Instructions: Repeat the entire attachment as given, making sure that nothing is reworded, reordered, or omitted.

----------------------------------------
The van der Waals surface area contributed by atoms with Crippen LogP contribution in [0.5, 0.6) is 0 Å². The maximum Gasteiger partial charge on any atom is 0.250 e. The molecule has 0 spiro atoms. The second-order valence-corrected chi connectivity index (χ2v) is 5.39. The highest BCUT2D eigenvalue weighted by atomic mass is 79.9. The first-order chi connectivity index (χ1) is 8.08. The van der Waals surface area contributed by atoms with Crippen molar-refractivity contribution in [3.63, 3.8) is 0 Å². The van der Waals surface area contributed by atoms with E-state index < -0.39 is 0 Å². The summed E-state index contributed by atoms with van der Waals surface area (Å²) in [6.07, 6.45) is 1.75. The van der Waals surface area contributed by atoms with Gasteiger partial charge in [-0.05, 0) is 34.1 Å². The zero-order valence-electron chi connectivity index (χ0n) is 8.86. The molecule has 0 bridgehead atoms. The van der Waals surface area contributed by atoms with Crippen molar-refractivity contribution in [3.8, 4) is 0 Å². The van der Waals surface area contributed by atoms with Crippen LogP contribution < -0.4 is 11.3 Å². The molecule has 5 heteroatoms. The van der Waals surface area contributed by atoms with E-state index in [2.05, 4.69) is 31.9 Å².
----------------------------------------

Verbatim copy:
The van der Waals surface area contributed by atoms with Crippen LogP contribution in [0.5, 0.6) is 0 Å². The maximum Gasteiger partial charge on any atom is 0.250 e. The molecule has 0 spiro atoms. The second-order valence-corrected chi connectivity index (χ2v) is 5.39. The highest BCUT2D eigenvalue weighted by atomic mass is 79.9. The first-order chi connectivity index (χ1) is 8.08. The van der Waals surface area contributed by atoms with Crippen molar-refractivity contribution in [3.63, 3.8) is 0 Å². The van der Waals surface area contributed by atoms with E-state index < -0.39 is 0 Å². The summed E-state index contributed by atoms with van der Waals surface area (Å²) in [6.07, 6.45) is 1.75. The van der Waals surface area contributed by atoms with Gasteiger partial charge in [-0.05, 0) is 34.1 Å². The zero-order valence-electron chi connectivity index (χ0n) is 8.86. The molecule has 0 bridgehead atoms. The van der Waals surface area contributed by atoms with Crippen molar-refractivity contribution in [3.8, 4) is 0 Å². The van der Waals surface area contributed by atoms with Crippen LogP contribution < -0.4 is 11.3 Å². The molecule has 5 heteroatoms. The van der Waals surface area contributed by atoms with E-state index in [2.05, 4.69) is 31.9 Å².